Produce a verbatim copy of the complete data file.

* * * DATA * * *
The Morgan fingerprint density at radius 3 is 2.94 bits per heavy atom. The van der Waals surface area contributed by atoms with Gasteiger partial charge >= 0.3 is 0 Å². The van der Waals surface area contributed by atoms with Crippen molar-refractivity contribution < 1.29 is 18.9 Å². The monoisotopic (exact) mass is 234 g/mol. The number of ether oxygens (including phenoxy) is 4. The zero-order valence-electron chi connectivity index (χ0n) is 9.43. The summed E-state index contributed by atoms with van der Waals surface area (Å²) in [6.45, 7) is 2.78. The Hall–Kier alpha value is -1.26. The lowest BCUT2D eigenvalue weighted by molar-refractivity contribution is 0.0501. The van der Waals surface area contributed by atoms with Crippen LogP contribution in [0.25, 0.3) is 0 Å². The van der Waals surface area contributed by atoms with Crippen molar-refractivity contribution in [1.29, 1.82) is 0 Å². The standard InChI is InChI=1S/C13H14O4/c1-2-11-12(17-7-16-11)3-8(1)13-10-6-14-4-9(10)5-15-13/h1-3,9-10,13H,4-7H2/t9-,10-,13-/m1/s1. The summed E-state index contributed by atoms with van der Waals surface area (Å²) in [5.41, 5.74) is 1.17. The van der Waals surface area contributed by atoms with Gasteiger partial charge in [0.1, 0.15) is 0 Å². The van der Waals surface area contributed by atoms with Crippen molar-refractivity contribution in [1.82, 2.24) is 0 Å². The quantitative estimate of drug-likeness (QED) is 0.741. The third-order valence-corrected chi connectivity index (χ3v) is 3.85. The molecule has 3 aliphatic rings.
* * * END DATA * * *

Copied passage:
The Morgan fingerprint density at radius 3 is 2.94 bits per heavy atom. The van der Waals surface area contributed by atoms with Gasteiger partial charge >= 0.3 is 0 Å². The van der Waals surface area contributed by atoms with Crippen molar-refractivity contribution < 1.29 is 18.9 Å². The monoisotopic (exact) mass is 234 g/mol. The number of ether oxygens (including phenoxy) is 4. The zero-order valence-electron chi connectivity index (χ0n) is 9.43. The summed E-state index contributed by atoms with van der Waals surface area (Å²) in [6.45, 7) is 2.78. The Hall–Kier alpha value is -1.26. The lowest BCUT2D eigenvalue weighted by molar-refractivity contribution is 0.0501. The van der Waals surface area contributed by atoms with Crippen LogP contribution in [0.25, 0.3) is 0 Å². The van der Waals surface area contributed by atoms with Crippen molar-refractivity contribution in [1.29, 1.82) is 0 Å². The standard InChI is InChI=1S/C13H14O4/c1-2-11-12(17-7-16-11)3-8(1)13-10-6-14-4-9(10)5-15-13/h1-3,9-10,13H,4-7H2/t9-,10-,13-/m1/s1. The summed E-state index contributed by atoms with van der Waals surface area (Å²) in [5.41, 5.74) is 1.17. The van der Waals surface area contributed by atoms with Gasteiger partial charge in [0.1, 0.15) is 0 Å². The van der Waals surface area contributed by atoms with Crippen molar-refractivity contribution in [1.82, 2.24) is 0 Å². The quantitative estimate of drug-likeness (QED) is 0.741. The third-order valence-corrected chi connectivity index (χ3v) is 3.85. The molecule has 3 aliphatic rings.